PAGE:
I got back late Saturday from the SaSci/SCCR conference in Las Vegas, to be greeted in Detroit by several inches of new-fallen snow … oh joy! Although I hardly had the time or inclination to do any serious gambling while away, I did win modestly at the airport slots due to my flight being delayed for half an hour. My talk was sparsely attended but nonetheless well-received, and it looks like as a result of these discussions, I’ll be presenting next year at the same conference as part of a session on anthropology and numerical cognition (in other words, exactly my field). In general, discussions about methodology in cognitive anthropology have led me to think quite a bit about my upcoming work this summer working with Detroit middle school students and learning about mathematical concept formation. A real challenge in the anthropology of mathematics is that there aren’t very many anthropologists working on mathematics, and because mathematics is a weird sort of domain where referents are often abstract, our methodologies aren’t extremely well developed, as opposed to, say, the study of kinship terms or ethnobotanical knowledge. So I have been spending the past few days thinking a lot more seriously about elicitation tasks and what exactly a mathematics-oriented ethnographic interview ought to look like and how on earth I can/should apply any of the highly theoretical knowledge I have acquired to this very grounded situation. Of course, I won’t really have the slightest clue what I’m doing until I actually start doing it, and possibly not even then.
But more generally, and despite receiving other, unrelated good news while away, it’s hard to be back from this particular conference feeling unmitigatedly positive about my discipline and my particular orientation within it. I’ve always been an oddball (and usually proud of it) in that I refuse to define myself within the usual four-field subdisciplinary taxonomy (physical, archaeological, cultural, and linguistic anthropology) common for the past century. I just don’t see any point, insofar as most of what ought to distinguish archaeologists from cultural anthropologists (e.g.) is methodological rather than conceptual. But then inevitably we get caught up in what is versus what ought to be, and the ways in which methodologies affect all other aspects of our work, and then we end up yellling at one another instead of being productive.
On top of that, you add the division between anthropology-as-humanism and anthropology-as-science, where I lean rather heavily towards the latter perspective even though as a ‘labelled’ linguistic anthropologist most of my attributed subfield leans the other way. The Science Wars had enormous fissioning effects on anthropology, such that some departments actually split administratively between humanistic and scientific wings, but some of that fissioning exists at a subdisciplinary level as well: you would be hard-pressed to find a physical anthropologist who rejects the label ‘scientist’, for instance. The Society for Anthropological Sciences is both a symptom of and a potential solution to these issues: it reflects a profound dissatisfaction with the humanistic bent of most cultural and linguistic anthropology, but at the same time by organizing itself in opposition to those trends, does little to convince any non-scientific anthropologists of the merits of the perspective.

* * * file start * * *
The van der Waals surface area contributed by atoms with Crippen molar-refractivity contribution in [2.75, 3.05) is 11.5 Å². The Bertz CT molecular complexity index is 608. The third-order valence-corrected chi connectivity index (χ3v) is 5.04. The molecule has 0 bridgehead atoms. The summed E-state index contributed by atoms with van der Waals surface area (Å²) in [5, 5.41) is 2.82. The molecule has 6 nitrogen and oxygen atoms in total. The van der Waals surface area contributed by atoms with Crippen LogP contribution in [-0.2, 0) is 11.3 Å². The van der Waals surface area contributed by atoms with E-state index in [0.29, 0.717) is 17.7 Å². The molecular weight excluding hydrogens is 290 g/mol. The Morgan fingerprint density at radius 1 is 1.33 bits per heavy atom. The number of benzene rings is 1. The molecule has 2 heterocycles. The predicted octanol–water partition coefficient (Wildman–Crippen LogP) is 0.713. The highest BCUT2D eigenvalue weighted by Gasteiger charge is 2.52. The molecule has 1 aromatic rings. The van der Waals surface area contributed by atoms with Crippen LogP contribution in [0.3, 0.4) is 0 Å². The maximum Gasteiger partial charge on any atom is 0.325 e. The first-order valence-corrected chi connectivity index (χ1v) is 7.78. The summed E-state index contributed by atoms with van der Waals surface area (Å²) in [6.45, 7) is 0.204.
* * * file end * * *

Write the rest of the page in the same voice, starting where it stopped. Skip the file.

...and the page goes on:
For my part, I’m quite happy to use humanistic approaches when relevant, which is often. A lot of the empirical work underlying my forthcoming book, Numerical Notation: A Comparative History, examines the social, cultural, and political contexts under which particular numerical systems arose, spread, and declined. Lots of the work is essentially epigraphy as applied to numbers, and the scholars I relate to are linguists, historians, classicists, etc. In terms of much of my analysis, historians would surely recognize it as akin to what they do, even if, by the nature of the subject, it tends to underemphasize the individual personalities involved.
But I can’t escape the feeling that all this humanistic analysis acquires greater relevance when embedded in the broader search for patterns, and within anthropology the analysis of social processes and the comparison of social systems. I am thrilled that the structure of the book retains the basic structure of my dissertation, which has two separate analytical chapters, one cognitive, the other social, neither of which stands alone. But ultimately it is a comparative history, one which seeks to transcend the particular and get at something pan-human underlying it all. For an anthropologist today to admit to being a comparativist, outside of a very small number of venues, is like admitting you’re a cannibal, it seems sometimes. I do think I see some glimmers of hope that the field is becoming methodologically and theoretically more inclusive than when I was a grad student. I guess we’ll see, when the book is out, whether the reviewers agree.